Finalising Your Dissertation Research Question
After thinking through your philosophical standpoint and the kinds of data you’re going to need for your dissertation, you should have a clear understanding of what your research question involves. Your research question defines your project and marks the boundaries of your work, driving your data collection and data analysis and giving your data a clear purpose.
The Internet provides a valuable source for checklists for assessing the suitability of your research question. Some of the best include ‘The Research Room’ from Empire State College, New York and the ‘Companion for Undergraduate Dissertations’, from the Higher Education Academy.
The checklist here that can also be helpful, but remember that you and your supervisor are really the best judges of a topic that’s suitable and realistic for you to research. Go through the following checklist, considering each point and hopefully ticking each of the boxes:
Your question and the field of study:
You’ve chosen an area that’s significant in your field
A reasonable body of literature exists forming a context for your work
Your supervisor and fellow students can see the value and relevance of your ideas
The area is worth making the effort to research
Your question is clearly expressed:
You haven’t made any assumptions
Your research terms are clearly defined
There’s no ambiguity
You’ve been as specific as possible
The research question is reasonably clear and concise
You’ve avoided using loaded language
Your question is manageable:
You have access to subjects that make the data collection feasible
The scale of the project is right for an undergraduate
You can obtain the necessary ethical clearance
It’s within your area of knowledge (or at least you’ve enough background to help you out – your material isn’t all brand new)
You don’t need expensive equipment or a budget for travel to carry out your research
You can easily get the results you need within the timescale
Your question genuinely interests you – but you’re not obsessive:
You’re going to stay motivated about your topic during the time you’re spending on your dissertation (or you think it more likely than not)
You’re genuinely interested in your research question but not to the exclusion of other areas of your life (so you don’t end up getting too involved)
You’re not so involved that you can’t stay objective
In the list that follows you can see examples of dissertation research questions collected from students over the years. Your supervisor will make comments and where appropriate reframe the student’s original research question making doing the research feasible. Using the criteria from the checklist, consider which questions in this list are sensible and can actually be addressed, and which are rather too wide-ranging, or are impossible or inappropriate.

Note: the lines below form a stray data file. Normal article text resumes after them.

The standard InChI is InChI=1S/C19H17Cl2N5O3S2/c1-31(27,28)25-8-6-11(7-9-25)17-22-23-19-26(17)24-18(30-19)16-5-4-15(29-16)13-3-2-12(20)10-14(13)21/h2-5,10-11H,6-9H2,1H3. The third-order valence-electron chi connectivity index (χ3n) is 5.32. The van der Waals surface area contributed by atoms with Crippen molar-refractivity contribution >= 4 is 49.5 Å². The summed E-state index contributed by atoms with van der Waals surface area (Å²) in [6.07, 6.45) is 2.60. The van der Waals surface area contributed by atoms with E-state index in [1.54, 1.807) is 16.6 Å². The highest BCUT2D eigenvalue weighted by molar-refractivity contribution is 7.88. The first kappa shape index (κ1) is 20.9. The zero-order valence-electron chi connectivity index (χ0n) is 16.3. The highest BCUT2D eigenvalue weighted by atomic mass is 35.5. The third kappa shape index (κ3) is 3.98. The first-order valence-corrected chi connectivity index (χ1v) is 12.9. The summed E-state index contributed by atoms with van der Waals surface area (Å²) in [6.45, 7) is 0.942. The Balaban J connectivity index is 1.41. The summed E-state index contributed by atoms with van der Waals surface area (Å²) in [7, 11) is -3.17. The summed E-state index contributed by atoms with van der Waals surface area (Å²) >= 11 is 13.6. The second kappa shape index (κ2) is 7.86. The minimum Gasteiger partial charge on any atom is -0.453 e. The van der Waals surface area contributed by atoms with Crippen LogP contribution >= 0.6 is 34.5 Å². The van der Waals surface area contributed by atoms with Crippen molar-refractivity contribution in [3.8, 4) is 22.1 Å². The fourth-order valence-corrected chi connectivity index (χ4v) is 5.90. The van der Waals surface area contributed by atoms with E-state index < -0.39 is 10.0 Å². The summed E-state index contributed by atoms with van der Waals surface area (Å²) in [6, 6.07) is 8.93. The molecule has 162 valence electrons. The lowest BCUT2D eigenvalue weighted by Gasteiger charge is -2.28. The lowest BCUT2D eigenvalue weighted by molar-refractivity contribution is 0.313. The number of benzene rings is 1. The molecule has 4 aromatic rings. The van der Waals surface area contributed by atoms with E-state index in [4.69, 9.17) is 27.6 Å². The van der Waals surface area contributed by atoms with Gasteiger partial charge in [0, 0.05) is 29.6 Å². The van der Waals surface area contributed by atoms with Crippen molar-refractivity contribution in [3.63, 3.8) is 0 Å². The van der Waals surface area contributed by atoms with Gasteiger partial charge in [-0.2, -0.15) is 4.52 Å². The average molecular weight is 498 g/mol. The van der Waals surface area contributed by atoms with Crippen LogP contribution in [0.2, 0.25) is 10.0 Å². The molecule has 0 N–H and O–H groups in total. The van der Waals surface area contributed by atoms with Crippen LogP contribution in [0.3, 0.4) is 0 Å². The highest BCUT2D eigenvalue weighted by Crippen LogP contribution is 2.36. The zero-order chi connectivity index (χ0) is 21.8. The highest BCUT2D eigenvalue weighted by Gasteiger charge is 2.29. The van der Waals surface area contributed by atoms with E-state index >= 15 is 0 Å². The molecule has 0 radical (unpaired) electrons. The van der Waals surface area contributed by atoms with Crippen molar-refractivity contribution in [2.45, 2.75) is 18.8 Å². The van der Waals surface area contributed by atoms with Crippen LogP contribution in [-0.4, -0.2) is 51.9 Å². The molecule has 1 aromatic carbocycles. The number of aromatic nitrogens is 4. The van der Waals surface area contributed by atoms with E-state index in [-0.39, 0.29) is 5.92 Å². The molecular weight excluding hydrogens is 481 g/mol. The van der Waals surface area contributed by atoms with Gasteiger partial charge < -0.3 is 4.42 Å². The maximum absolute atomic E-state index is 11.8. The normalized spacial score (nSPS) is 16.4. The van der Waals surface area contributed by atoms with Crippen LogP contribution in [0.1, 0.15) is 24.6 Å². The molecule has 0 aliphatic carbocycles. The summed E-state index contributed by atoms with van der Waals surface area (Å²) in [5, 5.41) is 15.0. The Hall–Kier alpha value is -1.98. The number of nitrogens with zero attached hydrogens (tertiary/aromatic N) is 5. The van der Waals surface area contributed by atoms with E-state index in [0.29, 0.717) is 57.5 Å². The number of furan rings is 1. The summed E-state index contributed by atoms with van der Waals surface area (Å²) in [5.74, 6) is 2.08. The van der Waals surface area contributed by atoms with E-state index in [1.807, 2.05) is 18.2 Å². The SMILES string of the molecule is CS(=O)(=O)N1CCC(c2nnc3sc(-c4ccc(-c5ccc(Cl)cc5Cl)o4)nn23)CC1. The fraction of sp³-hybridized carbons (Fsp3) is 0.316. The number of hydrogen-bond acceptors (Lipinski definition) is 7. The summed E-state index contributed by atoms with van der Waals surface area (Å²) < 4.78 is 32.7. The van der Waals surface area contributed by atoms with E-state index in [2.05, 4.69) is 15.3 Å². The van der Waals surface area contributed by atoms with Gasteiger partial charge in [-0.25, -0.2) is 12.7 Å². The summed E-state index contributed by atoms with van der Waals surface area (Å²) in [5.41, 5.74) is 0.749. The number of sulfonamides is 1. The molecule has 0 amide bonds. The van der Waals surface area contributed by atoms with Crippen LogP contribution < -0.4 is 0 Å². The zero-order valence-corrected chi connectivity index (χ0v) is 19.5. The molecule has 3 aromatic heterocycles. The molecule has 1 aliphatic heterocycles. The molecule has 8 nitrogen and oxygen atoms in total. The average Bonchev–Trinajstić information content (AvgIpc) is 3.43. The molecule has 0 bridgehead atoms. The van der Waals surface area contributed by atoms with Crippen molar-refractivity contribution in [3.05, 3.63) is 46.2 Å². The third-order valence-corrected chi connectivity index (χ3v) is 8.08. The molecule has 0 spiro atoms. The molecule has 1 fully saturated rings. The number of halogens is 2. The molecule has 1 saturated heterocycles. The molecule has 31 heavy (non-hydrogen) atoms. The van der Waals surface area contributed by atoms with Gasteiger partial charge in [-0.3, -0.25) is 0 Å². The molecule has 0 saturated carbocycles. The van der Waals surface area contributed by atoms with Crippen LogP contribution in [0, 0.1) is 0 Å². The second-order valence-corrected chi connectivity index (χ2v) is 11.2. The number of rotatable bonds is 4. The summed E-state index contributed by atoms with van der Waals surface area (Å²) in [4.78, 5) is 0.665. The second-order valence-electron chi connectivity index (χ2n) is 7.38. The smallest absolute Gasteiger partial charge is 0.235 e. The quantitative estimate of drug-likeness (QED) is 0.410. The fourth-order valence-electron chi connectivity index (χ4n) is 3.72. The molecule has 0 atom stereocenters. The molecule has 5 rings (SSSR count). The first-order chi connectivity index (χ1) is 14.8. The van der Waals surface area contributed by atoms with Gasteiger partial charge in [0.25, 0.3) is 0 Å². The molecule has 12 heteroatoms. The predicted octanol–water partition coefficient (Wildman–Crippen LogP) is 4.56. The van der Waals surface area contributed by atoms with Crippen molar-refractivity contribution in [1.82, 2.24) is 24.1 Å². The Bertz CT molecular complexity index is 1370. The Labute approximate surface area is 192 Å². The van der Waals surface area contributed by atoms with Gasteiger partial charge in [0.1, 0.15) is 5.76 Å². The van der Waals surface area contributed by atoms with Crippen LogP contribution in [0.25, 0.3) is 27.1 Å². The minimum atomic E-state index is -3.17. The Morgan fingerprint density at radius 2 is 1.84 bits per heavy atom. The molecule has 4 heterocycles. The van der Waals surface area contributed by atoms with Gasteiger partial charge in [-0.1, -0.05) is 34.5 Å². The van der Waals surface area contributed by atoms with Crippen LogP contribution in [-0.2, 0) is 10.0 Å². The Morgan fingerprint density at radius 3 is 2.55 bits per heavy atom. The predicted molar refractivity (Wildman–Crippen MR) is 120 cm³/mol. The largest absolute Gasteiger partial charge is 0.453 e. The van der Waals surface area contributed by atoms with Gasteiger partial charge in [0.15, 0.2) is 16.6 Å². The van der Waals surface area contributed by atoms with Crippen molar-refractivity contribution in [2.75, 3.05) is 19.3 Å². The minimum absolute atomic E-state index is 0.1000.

All the research questions (except for Example 9) are best answered by gathering empirical data. Example 9 is likely to be answered through mainly library based research, using the non-empirical approach.
How gifted children aren’t having their needs met in schools.
Preschool children on gallery visits: which workshop pedagogies best help them engage with artworks at Tate Britain?
A review of support for children with dyslexia in schools in the UK.
A review of the Son-Rise and Lovaas methods for helping children with autism: which is most effective for encouraging verbal communication with a small group of seven-year-olds?
Learning in museums: how well is it done?
How well do school children manage their dyslexia in maintained primary schools? A case study of a Key Stage 2 boy.
An investigation into the problems of children whose mothers work full-time.
An investigation of how twins communicate in general.
Free for all? A review of the effects of recent policy developments on museums and galleries.
What teachers think about the Gifted and Talented strategy for primary pupils: an investigation into the policy and practice of a school.
Examples 1 and 7 make assumptions, the outcomes of which have already been decided. They therefore need to be reframed more objectively. Something like this would be better: ‘A review of evidence for the claim that highly able children would benefit from more targeted attention in primary schools’, or ‘A survey of the effects of working parents on young children’. Although these are still unsatisfactory, they’re an improvement on the first versions.
Several of the questions are far too broadly conceived. Example 3 is too ambitious (All schools in the UK? All age phases? How is this measured?), and examples 5 and 8 are too vague to be put into practice (What kind of learning in what kind of museums? Who is doing the learning? Children? Adults? Tourists? What is meant by ‘how well’? / Communicate with whom? Each other? Their families? What age are these twins? and so on) The questions lack clear definitions and parameters.
Numbers 2 and 4 are better; nicely limited and clear. Both cite specific instances to be reviewed and the claims they make from their results can be easily related to similar scenarios. They don’t need to be grandiose and don’t claim influence beyond their particular situations.
6 and 10 are all case studies with rather precise descriptions of what is to be undertaken. They may seem rather narrow (as do 2 and 4) but they’re clearly based on feasible, accessible situations and if the students provide a thoroughly researched context and rationale, their conclusions can provide a useful support or refutation of current practice.
Question 9 is rather more theoretical and has carefully avoided subjectivity in the title. I’d expect that the student may conclude that recent policy has been good, bad or mixed in terms of supporting the aims of museums and galleries, but there’s no inkling of any bias in the title which is a positive start.